In the Arena

A Feast for Fat Cats, A Project for Liberals

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Jim Young / Reuters

These are depressing times for liberals. The President is groveling in the White House, trying hard to please the Wall Street financiers who bankrolled him in the past, but are angry now because he called them “fat cats” and passed a financial reform bill. They fought to weaken the bill, succeeded in making it pretty much a mess, with new regulations often left to the discretion of the tyros at weak-tea agencies like the Security and Exchange Commission. Now the financiers are complaining about the resulting “uncertainty” that prevents them from loaning money to actual people (but somehow doesn’t affect their ability to speculate in currencies and derivatives and other funky instruments, and make huge paper profits as a result).

Indeed, the whole liberal project seems pretty rickety right now…although perhaps not in the dire state that Walter Russell Mead describes in a thoughtful essay in the The American Interest.

Mead’s point is not new: There is a tendency of government agencies and programs to go to flab. The price supports that saved family farmers during the Depression metastasize into ethanol subsidies for agribusiness that causes food price inflation. Fannie Mae morphs from an agency that helped credit-worthy people buy homes into a slovenly glutton that helps trigger the 2008 financial collapse by helping mortgage crooks sell ridiculous loans to unworthy buyers.

The essay is a bit one-sided. Fannie Mae was a player, but not the most important force, in the financial collapse. ObamaCare, which Mead scourges with drive-by carelessness, will help reduce the costs of Medicare (a goal that Mead supports). But Mead’s obvious, and recently acquired, prejudices should not divert serious readers from his absolutely essential point: that the liberal project cannot survive unless liberals take the lead in weeding out programs that aren’t working, and either reforming them or closing them down.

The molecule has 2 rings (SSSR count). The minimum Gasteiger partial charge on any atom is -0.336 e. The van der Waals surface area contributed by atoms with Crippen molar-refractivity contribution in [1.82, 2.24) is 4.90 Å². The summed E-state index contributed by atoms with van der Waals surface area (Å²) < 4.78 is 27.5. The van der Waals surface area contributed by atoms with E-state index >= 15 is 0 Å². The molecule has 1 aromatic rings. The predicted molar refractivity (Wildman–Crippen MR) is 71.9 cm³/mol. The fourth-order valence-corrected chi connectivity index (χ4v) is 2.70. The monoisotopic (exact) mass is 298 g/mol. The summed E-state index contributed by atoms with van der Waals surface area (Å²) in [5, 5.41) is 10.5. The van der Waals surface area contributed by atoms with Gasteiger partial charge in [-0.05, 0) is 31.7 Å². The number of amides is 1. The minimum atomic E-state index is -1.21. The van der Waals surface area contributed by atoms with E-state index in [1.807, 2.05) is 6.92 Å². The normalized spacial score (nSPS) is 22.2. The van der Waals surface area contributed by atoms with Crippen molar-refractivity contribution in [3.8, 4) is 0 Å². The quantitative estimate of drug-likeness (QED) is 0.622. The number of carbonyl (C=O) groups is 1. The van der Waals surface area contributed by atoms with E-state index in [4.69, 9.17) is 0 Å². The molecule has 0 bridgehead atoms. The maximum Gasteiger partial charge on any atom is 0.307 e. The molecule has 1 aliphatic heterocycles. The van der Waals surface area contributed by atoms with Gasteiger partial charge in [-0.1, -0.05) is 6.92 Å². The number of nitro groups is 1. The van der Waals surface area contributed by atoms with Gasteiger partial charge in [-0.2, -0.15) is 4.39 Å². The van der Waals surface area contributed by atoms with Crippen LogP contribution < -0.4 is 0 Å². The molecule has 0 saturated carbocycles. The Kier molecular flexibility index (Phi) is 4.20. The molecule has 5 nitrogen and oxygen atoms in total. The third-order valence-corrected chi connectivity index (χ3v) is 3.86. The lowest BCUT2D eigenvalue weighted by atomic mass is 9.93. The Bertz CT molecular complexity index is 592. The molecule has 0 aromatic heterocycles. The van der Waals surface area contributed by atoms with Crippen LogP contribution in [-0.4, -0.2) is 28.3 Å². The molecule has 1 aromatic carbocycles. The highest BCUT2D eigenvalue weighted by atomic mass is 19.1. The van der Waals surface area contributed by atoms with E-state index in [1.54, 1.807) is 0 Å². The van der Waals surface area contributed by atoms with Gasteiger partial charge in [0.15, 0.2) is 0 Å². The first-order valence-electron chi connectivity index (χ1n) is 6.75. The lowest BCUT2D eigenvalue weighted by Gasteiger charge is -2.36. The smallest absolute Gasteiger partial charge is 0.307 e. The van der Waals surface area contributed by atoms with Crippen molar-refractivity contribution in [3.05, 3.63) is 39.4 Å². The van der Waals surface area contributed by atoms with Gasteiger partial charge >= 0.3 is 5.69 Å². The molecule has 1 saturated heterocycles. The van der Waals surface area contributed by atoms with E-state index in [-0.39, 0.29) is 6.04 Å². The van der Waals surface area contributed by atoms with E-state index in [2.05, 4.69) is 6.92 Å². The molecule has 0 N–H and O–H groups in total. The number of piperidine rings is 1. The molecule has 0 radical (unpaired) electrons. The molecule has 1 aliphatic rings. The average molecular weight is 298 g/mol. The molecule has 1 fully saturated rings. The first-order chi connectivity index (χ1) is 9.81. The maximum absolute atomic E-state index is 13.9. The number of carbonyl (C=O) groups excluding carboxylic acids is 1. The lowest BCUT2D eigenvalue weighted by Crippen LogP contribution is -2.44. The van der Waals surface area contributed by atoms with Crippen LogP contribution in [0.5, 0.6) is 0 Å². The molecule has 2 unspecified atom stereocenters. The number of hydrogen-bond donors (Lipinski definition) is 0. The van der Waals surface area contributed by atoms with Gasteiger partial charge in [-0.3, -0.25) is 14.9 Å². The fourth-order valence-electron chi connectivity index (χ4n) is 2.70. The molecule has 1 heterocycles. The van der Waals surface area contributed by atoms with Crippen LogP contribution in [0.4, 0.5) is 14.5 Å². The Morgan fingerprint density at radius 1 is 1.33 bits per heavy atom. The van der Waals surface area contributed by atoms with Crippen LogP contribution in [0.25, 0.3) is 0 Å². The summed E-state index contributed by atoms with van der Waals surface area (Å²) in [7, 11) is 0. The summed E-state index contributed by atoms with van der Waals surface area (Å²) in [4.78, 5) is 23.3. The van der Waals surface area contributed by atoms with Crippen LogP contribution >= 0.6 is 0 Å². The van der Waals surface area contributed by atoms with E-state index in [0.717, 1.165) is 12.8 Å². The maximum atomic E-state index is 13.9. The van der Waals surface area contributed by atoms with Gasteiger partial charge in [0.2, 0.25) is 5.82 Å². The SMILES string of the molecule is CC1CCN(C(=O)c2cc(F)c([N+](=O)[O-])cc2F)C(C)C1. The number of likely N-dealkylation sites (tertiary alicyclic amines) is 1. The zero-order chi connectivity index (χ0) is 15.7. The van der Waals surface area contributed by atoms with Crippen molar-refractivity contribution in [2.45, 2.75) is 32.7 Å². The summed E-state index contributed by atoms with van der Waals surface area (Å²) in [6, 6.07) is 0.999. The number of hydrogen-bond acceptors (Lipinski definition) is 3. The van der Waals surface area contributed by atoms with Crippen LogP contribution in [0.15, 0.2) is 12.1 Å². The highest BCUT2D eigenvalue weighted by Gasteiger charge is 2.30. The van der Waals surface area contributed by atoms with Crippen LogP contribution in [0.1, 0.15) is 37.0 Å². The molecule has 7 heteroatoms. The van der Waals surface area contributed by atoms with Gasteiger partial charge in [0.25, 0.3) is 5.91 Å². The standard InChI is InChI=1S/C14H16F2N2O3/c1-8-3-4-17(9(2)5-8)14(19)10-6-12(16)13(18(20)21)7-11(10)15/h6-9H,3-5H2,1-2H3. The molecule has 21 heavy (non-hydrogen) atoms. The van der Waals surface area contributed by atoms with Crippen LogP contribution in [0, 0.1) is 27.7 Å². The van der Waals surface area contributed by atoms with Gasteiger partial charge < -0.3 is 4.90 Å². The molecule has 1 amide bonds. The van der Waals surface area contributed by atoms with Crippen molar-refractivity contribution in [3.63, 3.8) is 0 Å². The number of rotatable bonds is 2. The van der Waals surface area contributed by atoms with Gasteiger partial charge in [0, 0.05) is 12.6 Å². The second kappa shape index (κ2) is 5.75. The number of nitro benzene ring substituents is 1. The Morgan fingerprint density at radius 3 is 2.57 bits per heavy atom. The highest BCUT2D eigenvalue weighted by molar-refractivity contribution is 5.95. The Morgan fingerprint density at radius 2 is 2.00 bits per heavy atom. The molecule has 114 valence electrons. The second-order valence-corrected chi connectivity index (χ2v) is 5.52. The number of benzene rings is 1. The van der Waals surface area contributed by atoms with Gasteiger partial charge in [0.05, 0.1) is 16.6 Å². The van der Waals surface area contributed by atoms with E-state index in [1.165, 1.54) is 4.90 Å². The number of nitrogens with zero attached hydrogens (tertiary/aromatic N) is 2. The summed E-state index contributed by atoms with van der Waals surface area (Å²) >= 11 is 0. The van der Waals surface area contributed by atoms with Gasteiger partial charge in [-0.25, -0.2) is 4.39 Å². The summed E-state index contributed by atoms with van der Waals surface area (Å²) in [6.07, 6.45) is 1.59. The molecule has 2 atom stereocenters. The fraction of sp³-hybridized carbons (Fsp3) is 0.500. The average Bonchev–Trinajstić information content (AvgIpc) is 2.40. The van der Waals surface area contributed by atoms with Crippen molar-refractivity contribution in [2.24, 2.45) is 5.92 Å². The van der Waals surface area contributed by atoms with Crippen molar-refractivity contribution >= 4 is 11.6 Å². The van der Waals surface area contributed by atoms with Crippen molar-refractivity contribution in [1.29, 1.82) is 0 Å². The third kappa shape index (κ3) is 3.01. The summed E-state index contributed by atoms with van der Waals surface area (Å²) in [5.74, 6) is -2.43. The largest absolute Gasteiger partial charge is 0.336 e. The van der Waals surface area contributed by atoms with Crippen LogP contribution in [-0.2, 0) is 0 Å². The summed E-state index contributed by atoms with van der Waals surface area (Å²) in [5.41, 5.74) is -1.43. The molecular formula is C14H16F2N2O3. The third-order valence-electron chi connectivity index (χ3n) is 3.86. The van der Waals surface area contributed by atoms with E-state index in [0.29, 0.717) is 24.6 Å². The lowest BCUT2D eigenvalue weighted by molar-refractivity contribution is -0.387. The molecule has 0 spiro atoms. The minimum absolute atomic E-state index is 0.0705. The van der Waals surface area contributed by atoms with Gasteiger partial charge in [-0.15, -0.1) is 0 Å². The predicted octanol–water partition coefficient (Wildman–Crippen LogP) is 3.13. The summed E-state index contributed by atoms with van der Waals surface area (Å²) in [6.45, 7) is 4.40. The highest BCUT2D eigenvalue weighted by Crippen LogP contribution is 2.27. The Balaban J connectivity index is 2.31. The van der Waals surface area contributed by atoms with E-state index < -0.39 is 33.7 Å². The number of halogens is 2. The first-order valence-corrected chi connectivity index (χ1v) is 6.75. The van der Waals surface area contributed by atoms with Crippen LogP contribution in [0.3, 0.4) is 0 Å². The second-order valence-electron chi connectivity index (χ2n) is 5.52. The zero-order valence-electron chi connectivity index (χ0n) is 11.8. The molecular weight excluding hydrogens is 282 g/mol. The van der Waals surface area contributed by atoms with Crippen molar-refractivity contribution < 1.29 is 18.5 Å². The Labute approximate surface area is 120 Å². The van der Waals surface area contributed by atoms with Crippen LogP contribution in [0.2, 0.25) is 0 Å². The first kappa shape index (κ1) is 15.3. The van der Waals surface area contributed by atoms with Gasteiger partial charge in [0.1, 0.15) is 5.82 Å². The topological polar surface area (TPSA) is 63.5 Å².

This is the least fun and most difficult aspect of Information Age governance–and the greatest weakness of an essentially benign, if flabby, philosophy that posits the optimistic notion that there is a solution for every problem. The fact is, there are problems that demand public attention–and there are solutions. But times change and if supporters of collective action are going to have any credibility at all, they have to focus perpetually on the efficiency of the programs they support.

A case in point: Head Start. A wonderful idea, an essential act of humanity–but study after study shows it doesn’t work very well, if at all. A few months ago, the Obama Administration decided to study why this was so. I’m waiting to hear the results. (My suspicion is that an awful lot of the people working in this program are undereducated themselves; that it often is a smokescreen for paying unemployable parents to babysit their children. I’d love to see a Head Start version of Teach for America, but that’s another column.)

Given the prevailing skepticism about the public sector, and the natural bloat that Mead describes, the most important threshold job for any liberal President is to prove he (or she) can manage the government. Obama has made significant efforts in this regard, but he also devoted far too much of his stimulus package to fattening liberal wish-list programs that weren’t performing very well. This is a complicated message to sell right now, but the President may have to burn down significant sectors of the government in order to save–and augment–the parts that are working.

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